Financial constraints surrounding upgrades to the existing network and hardware directly affect the design of your Exchange messaging system. Depending on the integrity of your existing network, certain upgrades may be necessary to meet business and user requirements. In cases where upgrade possibilities are limited, you may or may not be able to take advantage of certain messaging features, such as RPC over HTTP in Exchange 2003. This feature can help you provide a better messaging experience over existing low-speed, unreliable network connections.
If it is part of your business strategy to reduce total cost of ownership by consolidating or centralizing server hardware, certain features in Exchange 2003, Windows Server 2003, and Outlook 2003 can help facilitate this strategy. For example, Exchange 2003 is less subject to memory fragmentation, which means that Exchange 2003 servers with fast processors can handle more users per server before reaching a memory fragmentation limit. This is also the case with Windows Server 2003, which manages memory better so you can host more users on a server before you encounter memory fragmentation issues. Better memory management does not necessarily mean that you will see significant gains in CPU performance or scalability, but usually you can host more users on a server.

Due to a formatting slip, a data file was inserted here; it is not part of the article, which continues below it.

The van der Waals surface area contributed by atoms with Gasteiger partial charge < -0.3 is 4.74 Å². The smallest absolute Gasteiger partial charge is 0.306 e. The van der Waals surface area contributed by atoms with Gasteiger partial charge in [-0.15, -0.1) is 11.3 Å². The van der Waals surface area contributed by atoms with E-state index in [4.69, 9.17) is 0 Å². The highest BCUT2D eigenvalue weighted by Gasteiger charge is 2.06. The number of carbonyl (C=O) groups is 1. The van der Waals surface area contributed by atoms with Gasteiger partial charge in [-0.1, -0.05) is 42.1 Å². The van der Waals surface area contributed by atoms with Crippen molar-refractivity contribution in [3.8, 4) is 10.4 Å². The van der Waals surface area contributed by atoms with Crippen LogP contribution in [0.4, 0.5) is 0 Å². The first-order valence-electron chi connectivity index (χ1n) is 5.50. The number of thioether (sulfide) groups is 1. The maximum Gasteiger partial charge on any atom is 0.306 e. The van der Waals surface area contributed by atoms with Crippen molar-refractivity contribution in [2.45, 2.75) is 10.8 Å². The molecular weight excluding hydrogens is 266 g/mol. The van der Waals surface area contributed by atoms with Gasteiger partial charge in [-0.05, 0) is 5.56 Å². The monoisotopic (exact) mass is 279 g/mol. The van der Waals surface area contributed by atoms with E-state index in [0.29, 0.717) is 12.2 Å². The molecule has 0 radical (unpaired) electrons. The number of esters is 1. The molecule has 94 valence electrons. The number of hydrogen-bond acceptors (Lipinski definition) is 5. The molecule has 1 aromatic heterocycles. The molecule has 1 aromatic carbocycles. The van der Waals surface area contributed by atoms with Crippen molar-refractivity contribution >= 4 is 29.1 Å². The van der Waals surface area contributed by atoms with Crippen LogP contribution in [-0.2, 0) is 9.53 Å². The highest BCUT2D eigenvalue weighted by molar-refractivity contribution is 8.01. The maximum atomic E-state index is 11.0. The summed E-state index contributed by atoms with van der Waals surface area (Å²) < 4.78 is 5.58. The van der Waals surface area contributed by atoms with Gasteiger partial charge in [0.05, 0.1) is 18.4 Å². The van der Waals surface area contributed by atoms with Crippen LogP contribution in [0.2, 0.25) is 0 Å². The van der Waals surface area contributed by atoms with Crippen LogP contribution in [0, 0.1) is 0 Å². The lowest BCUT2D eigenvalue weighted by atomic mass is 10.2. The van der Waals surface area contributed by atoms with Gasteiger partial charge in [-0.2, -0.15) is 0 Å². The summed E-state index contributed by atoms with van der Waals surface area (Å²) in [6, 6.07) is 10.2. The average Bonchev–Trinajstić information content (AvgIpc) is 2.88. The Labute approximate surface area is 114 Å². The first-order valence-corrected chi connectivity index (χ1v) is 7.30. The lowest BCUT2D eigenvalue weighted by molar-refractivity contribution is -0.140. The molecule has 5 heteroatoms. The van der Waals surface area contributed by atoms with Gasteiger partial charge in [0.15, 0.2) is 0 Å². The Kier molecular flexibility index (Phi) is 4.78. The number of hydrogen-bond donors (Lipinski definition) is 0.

For more information about new features, see "Understanding Versions of Exchange, Windows, and Outlook."
As with network and hardware upgrades, financial constraints surrounding upgrades to operating systems, server applications, and applications for client computers directly affect the design of your Exchange messaging system. For example, if you can upgrade your client computers to Outlook 2003, the Cached Exchange Mode feature provides a better experience over slow or low bandwidth network connections.
Your company's administrative requirements have a significant impact on system design, especially if you want to reduce administrative costs by moving toward a more centralized model.
Businesses usually implement administrative models that generally fall into two categories:
Centralized management A single group maintains complete control of the Exchange system. With this model, you implement a small number of administrative groups, whether you have a single data center or a large number of branch offices. A single information technology group performs all administrative tasks. This model is typical in small- or medium-sized companies, but can also be used in larger companies that have high bandwidth connectivity between all regional offices.